If you ask business leaders what they believe their job entails and the answers are many and varied.
Importantly most often they consist of the same old cliches: “Leaders lead, managers manage” and “Leaders are born, not made”.
Rather than exhibit the skills their companies sorely need, these key individuals focus their time and attention on studying the latest leadership fads. Through these books and courses they attempt to blend this ‘knowledge’ into a strategy, the invariably mistaken belief is that this hodgepodge of ideas will, somehow or other, power their business forward. It does not.
The reality is the best leaders focus on doing three key things:
- Set the context
- Manage the energy
- Coach, don’t play
Let’s look at these in more detail…
Setting the context is about building a sustainable culture.
Culture is particularly important in today’s uncertain business climate. In challenging times, successful leaders are those that keep the focus on their company’s sense of purpose and direction. This, in turn, is about creating a common purpose that, ultimately, deepens trust throughout the business. Consequently, everyone starts to share the same values and aspirations and begins to move and work in the same direction.
“Culture is the environment we create from decision past, present and future. It is the way we do things around here and whilst culture may sound intangible is evident in everything a business does”
The foundation of this sustainable culture is dependent on the choices a leader has made, is making now and will make in the future. The behaviours that result from these decisions go a long way to creating the business culture as we know it. Good leaders:
- Build trust
- Create a circle of security
- Promote sharing
- Facilitate collaboration
- Have both backbone
- And, exhibit heart.
Cumulatively, these things create the conditions where good behaviours proliferate and become a self-sustaining motor for growth. Right now, this context could take the form of an honest insight into the business’ position followed by a rallying cry; something for the whole team to unite and get behind. It also means trusting employees to work in a productive and responsible manner remotely.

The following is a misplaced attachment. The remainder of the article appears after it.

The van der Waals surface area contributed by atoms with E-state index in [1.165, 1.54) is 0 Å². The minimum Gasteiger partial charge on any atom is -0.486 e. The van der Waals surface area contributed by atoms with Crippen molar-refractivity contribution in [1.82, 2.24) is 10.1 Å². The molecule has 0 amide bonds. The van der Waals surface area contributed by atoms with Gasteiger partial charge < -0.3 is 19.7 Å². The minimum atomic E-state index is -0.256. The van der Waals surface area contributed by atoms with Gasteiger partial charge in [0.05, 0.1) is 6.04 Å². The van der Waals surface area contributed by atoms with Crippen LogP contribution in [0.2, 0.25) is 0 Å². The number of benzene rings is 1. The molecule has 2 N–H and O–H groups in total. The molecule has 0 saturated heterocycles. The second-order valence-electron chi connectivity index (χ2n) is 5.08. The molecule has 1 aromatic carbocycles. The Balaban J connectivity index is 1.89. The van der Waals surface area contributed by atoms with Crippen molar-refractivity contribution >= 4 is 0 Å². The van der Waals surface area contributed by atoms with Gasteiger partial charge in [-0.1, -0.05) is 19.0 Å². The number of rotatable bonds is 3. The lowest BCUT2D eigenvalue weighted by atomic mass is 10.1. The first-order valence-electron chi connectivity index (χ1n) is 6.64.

Managing energy starts when leaders realise that if they can’t manage their own energy, how will they manage their team’s energy?
In essence we, are talking is about communication and connection. We can all, usually, communicate with someone else at an individual level, but not everyone can connect with a group. Good leaders do both.
These leaders are also consistently honest in communicating how their business is doing. For example:
- Does your company avoid talking about what is not happening but really should be?
- How often does your business communicate during periods of uncertainty?
- Are these communications taken seriously?
Strong leaders focus on increased communication during uncertainty. Providing context by explaining the ‘why’ when essential change is needed and involving their people in the decision-making process. They don’t avoid the issue of what’s not happening; they talk about what is – and ought to be – happening.
The choice of communication language is critical. To change behaviours we must first consider, and if necessary, change, the language used. This starts at the top. Too often we see a language of blame infect businesses from the senior management team down. This creates a toxic culture and in the long run, sows the seeds of destruction.
Connection begins when there is mutual respect and loyalty. Connecting with your colleagues builds their trust in you and vice versa. For true leaders, this is not about power and control but about adding value to the work of others and helping them grow in every aspect of their lives.
Connection is not just vital for internal communication. It is also important for a business leader to be aware that the firm’s values are what the customers buy into and consequently, especially when times are tough, it is vital to continue to maintain, communicate and promote them consistently and clearly externally.
Right now, look around at our global leaders and how they are showing up, who is managing the energy, staying calm, and inspiring confidence. It is much the same in business and your whole team will be focusing on you, and your energy.
Coach don’t play is best illustrated through a well-known proverb:
“Give a man a fish and you feed him for a day, teach a man to fish and you feed him for life”.
This is where clever and skilful communication and connection comes into play. Good leaders coach through the giving of time and energy. With trust, confidence, communication and connection in place; managers and other leaders across the organisation will follow your lead. In turn giving their own teams time and energy.
These good behaviours will feed through the company, proliferate and become a vital, self-sustaining engine for growth (the new normal). Appreciate that right now with limited resources it is tempting to do it yourself because it is quicker but in reality, this is the time to see who on your team is willing to step up and coaching is key to this.
That’s it – three things – simple!
The only thing left to do now is ask yourself, “as a leader, what am I focused upon?” Decide that, then go and make things happen.